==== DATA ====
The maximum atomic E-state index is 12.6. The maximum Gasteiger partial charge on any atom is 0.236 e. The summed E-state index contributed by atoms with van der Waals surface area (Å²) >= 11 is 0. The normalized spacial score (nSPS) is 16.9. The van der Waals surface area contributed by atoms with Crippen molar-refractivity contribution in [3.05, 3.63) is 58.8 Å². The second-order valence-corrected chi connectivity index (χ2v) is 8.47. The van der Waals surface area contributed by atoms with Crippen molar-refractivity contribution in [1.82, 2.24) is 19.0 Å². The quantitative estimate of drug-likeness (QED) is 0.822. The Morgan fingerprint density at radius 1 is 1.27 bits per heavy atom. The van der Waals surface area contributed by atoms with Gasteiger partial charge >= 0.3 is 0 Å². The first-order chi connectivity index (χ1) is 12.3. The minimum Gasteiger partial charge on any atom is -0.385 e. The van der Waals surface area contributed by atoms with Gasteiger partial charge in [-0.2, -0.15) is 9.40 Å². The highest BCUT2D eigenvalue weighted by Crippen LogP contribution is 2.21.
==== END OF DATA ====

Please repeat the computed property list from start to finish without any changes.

The maximum atomic E-state index is 12.6. The maximum Gasteiger partial charge on any atom is 0.236 e. The summed E-state index contributed by atoms with van der Waals surface area (Å²) >= 11 is 0. The normalized spacial score (nSPS) is 16.9. The van der Waals surface area contributed by atoms with Crippen molar-refractivity contribution in [3.05, 3.63) is 58.8 Å². The second-order valence-corrected chi connectivity index (χ2v) is 8.47. The van der Waals surface area contributed by atoms with Crippen molar-refractivity contribution in [1.82, 2.24) is 19.0 Å². The quantitative estimate of drug-likeness (QED) is 0.822. The Morgan fingerprint density at radius 1 is 1.27 bits per heavy atom. The van der Waals surface area contributed by atoms with Gasteiger partial charge >= 0.3 is 0 Å². The first-order chi connectivity index (χ1) is 12.3. The minimum Gasteiger partial charge on any atom is -0.385 e. The van der Waals surface area contributed by atoms with Gasteiger partial charge in [-0.2, -0.15) is 9.40 Å². The highest BCUT2D eigenvalue weighted by Crippen LogP contribution is 2.21.